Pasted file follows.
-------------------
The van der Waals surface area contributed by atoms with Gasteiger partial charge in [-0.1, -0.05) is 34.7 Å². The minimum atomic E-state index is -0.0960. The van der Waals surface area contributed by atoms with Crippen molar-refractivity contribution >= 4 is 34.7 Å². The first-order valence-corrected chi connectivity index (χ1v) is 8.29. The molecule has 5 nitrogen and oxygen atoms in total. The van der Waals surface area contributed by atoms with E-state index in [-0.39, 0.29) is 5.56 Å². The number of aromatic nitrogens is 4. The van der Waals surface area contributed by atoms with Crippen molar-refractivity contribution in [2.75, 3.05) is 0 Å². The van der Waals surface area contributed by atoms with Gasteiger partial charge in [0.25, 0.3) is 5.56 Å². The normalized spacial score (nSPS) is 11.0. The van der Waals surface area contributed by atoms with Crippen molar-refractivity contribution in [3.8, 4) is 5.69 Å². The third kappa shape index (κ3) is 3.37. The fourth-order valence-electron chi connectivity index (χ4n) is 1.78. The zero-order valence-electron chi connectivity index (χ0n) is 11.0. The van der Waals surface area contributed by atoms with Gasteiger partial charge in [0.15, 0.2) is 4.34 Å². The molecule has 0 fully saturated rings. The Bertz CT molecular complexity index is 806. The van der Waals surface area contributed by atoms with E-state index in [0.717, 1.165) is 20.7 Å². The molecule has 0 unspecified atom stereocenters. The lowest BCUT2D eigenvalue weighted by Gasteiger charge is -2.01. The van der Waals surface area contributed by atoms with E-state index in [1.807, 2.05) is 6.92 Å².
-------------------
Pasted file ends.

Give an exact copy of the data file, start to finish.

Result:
The van der Waals surface area contributed by atoms with Gasteiger partial charge in [-0.1, -0.05) is 34.7 Å². The minimum atomic E-state index is -0.0960. The van der Waals surface area contributed by atoms with Crippen molar-refractivity contribution >= 4 is 34.7 Å². The first-order valence-corrected chi connectivity index (χ1v) is 8.29. The molecule has 5 nitrogen and oxygen atoms in total. The van der Waals surface area contributed by atoms with E-state index in [-0.39, 0.29) is 5.56 Å². The number of aromatic nitrogens is 4. The van der Waals surface area contributed by atoms with Crippen molar-refractivity contribution in [2.75, 3.05) is 0 Å². The van der Waals surface area contributed by atoms with Gasteiger partial charge in [0.25, 0.3) is 5.56 Å². The normalized spacial score (nSPS) is 11.0. The van der Waals surface area contributed by atoms with Crippen molar-refractivity contribution in [3.8, 4) is 5.69 Å². The third kappa shape index (κ3) is 3.37. The fourth-order valence-electron chi connectivity index (χ4n) is 1.78. The zero-order valence-electron chi connectivity index (χ0n) is 11.0. The van der Waals surface area contributed by atoms with Gasteiger partial charge in [0.15, 0.2) is 4.34 Å². The molecule has 0 fully saturated rings. The Bertz CT molecular complexity index is 806. The van der Waals surface area contributed by atoms with E-state index in [0.717, 1.165) is 20.7 Å². The molecule has 0 unspecified atom stereocenters. The lowest BCUT2D eigenvalue weighted by Gasteiger charge is -2.01. The van der Waals surface area contributed by atoms with E-state index in [1.807, 2.05) is 6.92 Å².